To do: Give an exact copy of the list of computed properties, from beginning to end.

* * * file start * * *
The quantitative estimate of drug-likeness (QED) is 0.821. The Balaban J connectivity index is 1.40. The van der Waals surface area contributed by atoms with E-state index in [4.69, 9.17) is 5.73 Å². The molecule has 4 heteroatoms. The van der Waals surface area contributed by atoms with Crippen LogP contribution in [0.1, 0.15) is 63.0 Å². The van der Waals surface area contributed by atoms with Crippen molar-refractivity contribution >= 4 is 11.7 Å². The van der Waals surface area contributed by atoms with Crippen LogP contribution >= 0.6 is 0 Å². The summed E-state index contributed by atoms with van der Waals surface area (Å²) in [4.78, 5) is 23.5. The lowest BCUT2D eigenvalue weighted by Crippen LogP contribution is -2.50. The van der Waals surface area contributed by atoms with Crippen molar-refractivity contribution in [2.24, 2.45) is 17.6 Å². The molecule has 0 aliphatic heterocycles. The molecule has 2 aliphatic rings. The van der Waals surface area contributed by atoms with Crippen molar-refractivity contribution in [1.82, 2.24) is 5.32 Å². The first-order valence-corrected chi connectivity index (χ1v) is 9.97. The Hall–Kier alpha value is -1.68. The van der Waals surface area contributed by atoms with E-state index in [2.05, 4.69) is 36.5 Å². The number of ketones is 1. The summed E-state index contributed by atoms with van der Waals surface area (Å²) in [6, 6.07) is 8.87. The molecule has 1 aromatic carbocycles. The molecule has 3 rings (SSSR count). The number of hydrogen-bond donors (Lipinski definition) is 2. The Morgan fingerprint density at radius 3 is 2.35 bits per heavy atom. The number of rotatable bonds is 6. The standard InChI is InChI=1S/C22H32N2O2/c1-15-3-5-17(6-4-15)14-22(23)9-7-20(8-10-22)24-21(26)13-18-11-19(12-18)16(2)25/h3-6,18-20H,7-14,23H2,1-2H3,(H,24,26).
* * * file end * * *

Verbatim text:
The quantitative estimate of drug-likeness (QED) is 0.821. The Balaban J connectivity index is 1.40. The van der Waals surface area contributed by atoms with E-state index in [4.69, 9.17) is 5.73 Å². The molecule has 4 heteroatoms. The van der Waals surface area contributed by atoms with Crippen LogP contribution in [0.1, 0.15) is 63.0 Å². The van der Waals surface area contributed by atoms with Crippen molar-refractivity contribution >= 4 is 11.7 Å². The van der Waals surface area contributed by atoms with Crippen LogP contribution >= 0.6 is 0 Å². The summed E-state index contributed by atoms with van der Waals surface area (Å²) in [4.78, 5) is 23.5. The lowest BCUT2D eigenvalue weighted by Crippen LogP contribution is -2.50. The van der Waals surface area contributed by atoms with Crippen molar-refractivity contribution in [2.24, 2.45) is 17.6 Å². The molecule has 0 aliphatic heterocycles. The molecule has 2 aliphatic rings. The van der Waals surface area contributed by atoms with Crippen molar-refractivity contribution in [1.82, 2.24) is 5.32 Å². The first-order valence-corrected chi connectivity index (χ1v) is 9.97. The Hall–Kier alpha value is -1.68. The van der Waals surface area contributed by atoms with E-state index in [2.05, 4.69) is 36.5 Å². The number of ketones is 1. The summed E-state index contributed by atoms with van der Waals surface area (Å²) in [6, 6.07) is 8.87. The molecule has 1 aromatic carbocycles. The molecule has 3 rings (SSSR count). The number of hydrogen-bond donors (Lipinski definition) is 2. The Morgan fingerprint density at radius 3 is 2.35 bits per heavy atom. The number of rotatable bonds is 6. The standard InChI is InChI=1S/C22H32N2O2/c1-15-3-5-17(6-4-15)14-22(23)9-7-20(8-10-22)24-21(26)13-18-11-19(12-18)16(2)25/h3-6,18-20H,7-14,23H2,1-2H3,(H,24,26).